Signs of stress, fear and anxiety in dogs are so commonly missed or dismissed that it poses a wider animal welfare problem. Fortunately, modern technology and increased scientific interest in the domestic dog have been delivering fascinating facts on canine brain & behaviour, which is changing the ways we treat and train them. Companion animal professionals across the board are taking this knowledge from the lab into vet offices, dog training schools, grooming salons and more. You can be part of the change by pro-actively choosing force- and fear-free practitioners to protect your dog from fear and pain.

Your dog is a unique creature. A dog who suddenly found themselves in your home and tries to adapt as best as they can. A mind, although at basic level quite similar to yours, preoccupied with its nature as hunter and scavenger, lacking our societal rules and moral values. A character that you have the unique chance to get to know and love better than anyone else. Enjoy the journey.

 

 

RESOURCES

ISpeakDog
Fear Free Pets

Puppy play: Why it matters

Play is fun. We may still be in the dark about why dogs and other animals play, but I think we can be fairly confident that they get something out of it. Most young dogs routinely and eagerly engage in play and their body language is ridiculous when they do it. They throw themselves on top of one another and on the floor, they paddle and punch with their paws, they hang off each other’s ears with their teeth, they chase and invite being chased, they bow, bowl and bounce all over the place. In short, they seem to be having a ball.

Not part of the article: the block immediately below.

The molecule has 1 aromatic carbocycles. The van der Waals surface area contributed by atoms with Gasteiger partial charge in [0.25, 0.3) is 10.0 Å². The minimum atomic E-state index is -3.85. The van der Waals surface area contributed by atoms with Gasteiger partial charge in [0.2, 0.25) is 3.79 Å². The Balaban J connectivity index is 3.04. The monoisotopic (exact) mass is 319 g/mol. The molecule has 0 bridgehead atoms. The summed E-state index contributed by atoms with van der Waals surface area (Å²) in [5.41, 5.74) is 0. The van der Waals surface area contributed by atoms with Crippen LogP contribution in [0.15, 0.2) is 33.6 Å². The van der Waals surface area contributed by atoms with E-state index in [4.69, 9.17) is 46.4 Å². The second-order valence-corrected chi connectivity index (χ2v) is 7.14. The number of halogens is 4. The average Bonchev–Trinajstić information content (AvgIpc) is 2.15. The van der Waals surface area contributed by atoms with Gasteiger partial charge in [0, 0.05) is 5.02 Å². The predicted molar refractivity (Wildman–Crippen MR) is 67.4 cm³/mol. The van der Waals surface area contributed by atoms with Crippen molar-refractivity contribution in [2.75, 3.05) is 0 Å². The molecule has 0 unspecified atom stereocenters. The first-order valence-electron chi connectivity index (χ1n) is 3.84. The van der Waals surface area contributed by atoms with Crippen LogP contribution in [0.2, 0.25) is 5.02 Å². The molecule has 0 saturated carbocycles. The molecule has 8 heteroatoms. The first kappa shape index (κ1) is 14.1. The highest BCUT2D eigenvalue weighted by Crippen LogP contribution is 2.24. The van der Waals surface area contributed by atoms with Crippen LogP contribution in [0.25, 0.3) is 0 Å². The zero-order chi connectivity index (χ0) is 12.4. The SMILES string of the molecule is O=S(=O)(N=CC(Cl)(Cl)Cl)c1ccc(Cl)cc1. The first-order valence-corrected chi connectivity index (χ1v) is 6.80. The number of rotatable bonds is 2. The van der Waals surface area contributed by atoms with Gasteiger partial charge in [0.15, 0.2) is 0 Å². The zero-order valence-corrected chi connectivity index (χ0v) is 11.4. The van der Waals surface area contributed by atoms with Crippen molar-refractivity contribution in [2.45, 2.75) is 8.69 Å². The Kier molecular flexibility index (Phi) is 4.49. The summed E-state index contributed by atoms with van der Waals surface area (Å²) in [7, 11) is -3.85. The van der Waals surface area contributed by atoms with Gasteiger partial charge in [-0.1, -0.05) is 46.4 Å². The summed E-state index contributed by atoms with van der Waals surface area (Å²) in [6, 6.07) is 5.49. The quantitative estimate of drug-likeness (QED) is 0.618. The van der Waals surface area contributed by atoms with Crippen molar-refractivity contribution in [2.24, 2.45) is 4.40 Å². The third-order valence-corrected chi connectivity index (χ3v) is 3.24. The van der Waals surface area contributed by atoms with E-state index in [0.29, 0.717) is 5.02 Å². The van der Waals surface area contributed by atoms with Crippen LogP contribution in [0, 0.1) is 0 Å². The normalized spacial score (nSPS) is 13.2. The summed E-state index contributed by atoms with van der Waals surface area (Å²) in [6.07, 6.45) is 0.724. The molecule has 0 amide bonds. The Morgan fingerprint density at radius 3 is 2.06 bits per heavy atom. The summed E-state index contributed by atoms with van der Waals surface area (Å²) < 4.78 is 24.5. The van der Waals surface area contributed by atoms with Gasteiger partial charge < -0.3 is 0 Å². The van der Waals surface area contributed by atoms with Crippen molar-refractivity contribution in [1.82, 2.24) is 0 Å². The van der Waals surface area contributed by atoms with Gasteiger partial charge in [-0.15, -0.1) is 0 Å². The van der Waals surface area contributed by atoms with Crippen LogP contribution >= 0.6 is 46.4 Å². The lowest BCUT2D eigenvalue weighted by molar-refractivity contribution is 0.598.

I could stop right here, since this alone gives me reason enough to be an ardent supporter of dog-dog play. But, we can also assume that something as risky (think injuries) and energy-consuming as play could not have evolved if it didn’t equip the animals with some sort of advantage or – in evolutionary terms – improve their fitness. So, there must be more in it for the individual than just the thrill of letting their hair down.

We don’t know what animal play is for, but that doesn’t mean we can ignore it.